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SUMMER SAFETY

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NEVER LEAVE CHILDREN OR PETS IN A CLOSED HOT CAR. HEAT CAN KILL! KNOW YOUR LIMITS ... Instruct children on the dangers of hot grills. Choose a safe location to ... – PowerPoint PPT presentation

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Title: SUMMER SAFETY


1
US ARMY GARRISON KAISERSLAUTERN
SUMMER SAFETY 2009
2
(No Transcript)
3
VOLUNTARY PROTECTION PROGRAM
At USAG-K we are committed to a safe and
healthful working environment as part of our
culture. We are a Voluntary Protection Program
site.
  • Management Leadership and
  • Employee Involvement
  • Work Site Analysis
  • Hazard Prevention and Control
  • Safety and Health Training

A Benchmark for Safety Excellence!!
4
MOTOR VEHICLE SAFETY
5
MOTOR VEHICLE ACCIDENTS ARE THE NUMBER ONE
ACCIDENTAL DEATH OF SOLDIERS!!
  • POV crashes are the lead cause of Army accidental
    deaths
  • Average 130 POV deaths a year
  • Soldiers 18-24 are highest risk, 4x greater than
    other categories
  • Contributing factors fatigue, alcohol, drugs,
    speeding, not using seatbelts, complacency
  • Survival plan
  • Use seat belts and child safety seats
  • Dont drive impaired
  • Plan your trip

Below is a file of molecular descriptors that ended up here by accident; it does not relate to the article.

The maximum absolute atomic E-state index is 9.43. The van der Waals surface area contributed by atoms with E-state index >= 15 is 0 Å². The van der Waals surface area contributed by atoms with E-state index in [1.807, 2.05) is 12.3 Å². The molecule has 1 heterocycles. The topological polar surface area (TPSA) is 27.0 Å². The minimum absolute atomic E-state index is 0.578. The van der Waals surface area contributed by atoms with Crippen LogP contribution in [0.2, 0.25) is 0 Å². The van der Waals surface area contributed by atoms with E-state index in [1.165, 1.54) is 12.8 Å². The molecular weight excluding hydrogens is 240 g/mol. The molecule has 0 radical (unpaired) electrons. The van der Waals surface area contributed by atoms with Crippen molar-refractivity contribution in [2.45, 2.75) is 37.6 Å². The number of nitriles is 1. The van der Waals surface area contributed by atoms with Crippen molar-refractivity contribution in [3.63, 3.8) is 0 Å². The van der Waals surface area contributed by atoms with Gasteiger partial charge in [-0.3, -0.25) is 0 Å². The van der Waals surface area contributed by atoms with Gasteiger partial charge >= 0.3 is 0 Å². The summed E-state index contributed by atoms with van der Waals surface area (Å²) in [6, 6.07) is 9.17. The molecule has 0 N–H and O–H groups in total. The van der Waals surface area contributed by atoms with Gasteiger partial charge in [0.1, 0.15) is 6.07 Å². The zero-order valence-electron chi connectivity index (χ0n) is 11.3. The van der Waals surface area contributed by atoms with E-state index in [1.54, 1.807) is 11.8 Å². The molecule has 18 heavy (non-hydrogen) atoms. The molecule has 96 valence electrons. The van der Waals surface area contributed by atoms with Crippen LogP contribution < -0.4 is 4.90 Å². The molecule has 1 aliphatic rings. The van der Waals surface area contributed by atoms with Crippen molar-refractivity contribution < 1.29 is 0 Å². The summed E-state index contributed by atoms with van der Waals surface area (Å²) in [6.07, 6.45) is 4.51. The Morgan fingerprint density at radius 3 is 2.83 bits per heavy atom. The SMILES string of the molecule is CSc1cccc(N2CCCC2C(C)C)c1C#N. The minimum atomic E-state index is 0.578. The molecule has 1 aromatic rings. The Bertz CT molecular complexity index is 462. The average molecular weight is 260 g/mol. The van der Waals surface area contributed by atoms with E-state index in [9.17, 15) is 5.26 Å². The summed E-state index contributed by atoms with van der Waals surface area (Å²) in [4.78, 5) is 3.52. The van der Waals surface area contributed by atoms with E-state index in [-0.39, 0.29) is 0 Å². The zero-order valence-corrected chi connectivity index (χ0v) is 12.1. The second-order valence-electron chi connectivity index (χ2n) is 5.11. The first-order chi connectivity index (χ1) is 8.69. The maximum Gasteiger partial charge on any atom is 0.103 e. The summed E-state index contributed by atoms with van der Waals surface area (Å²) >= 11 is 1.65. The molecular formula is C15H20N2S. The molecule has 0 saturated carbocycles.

• Inspect your vehicle
  • Dont speed (drive to conditions)
  • Have plenty of rest (take breaks)
  • Dont tailgate
  • Drive Defensively

6
DONT DRINK AND DRIVE !!!
  • Designate a driver BEFORE you go out!
  • Use the Designated Driver program at Army Clubs
  • Set aside money for a Taxi at the beginning of
    the night and don't spend it.
  • Call Armed Forces Against Drunk Driving at
    0631-536-2233 or 489-AADD
  • Watch out for your buddy, "Don't Walk By"

7
WEAR YOUR SEATBELT! Remember to Properly Restrain
Your Child
Car crashes remain the number one killer of
children ages 3-14 in the United States.
usa.safekids.org
More information on child passenger safety can be
found at http//www.usa.safekids.org/skbu/cps/ind
ex.html Contact the Garrison Safety Office at
493-4027 or 493-4040 to schedule a car seat
inspection.
8
MOTORCYCLE SAFETY
  • MOTORCYCLE SAFETY FOUNDATION CERTIFICATE REQUIRED
    TO RIDE IN USAREUR
  • WEAR PROPER PROTECTIVE EQUIPMENT
  • FOLLOW THE RULES OF THE ROAD AND WATCH YOUR
    SPEED!
  • ENROLL IN A MOTORCYCLE SAFETY FOUNDATION CLASS at
    http//www.imcom-europe.army.mil/sites/management/
    so_atstp.asp

9
LOCAL DRIVING HAZARDSAUTOBAHN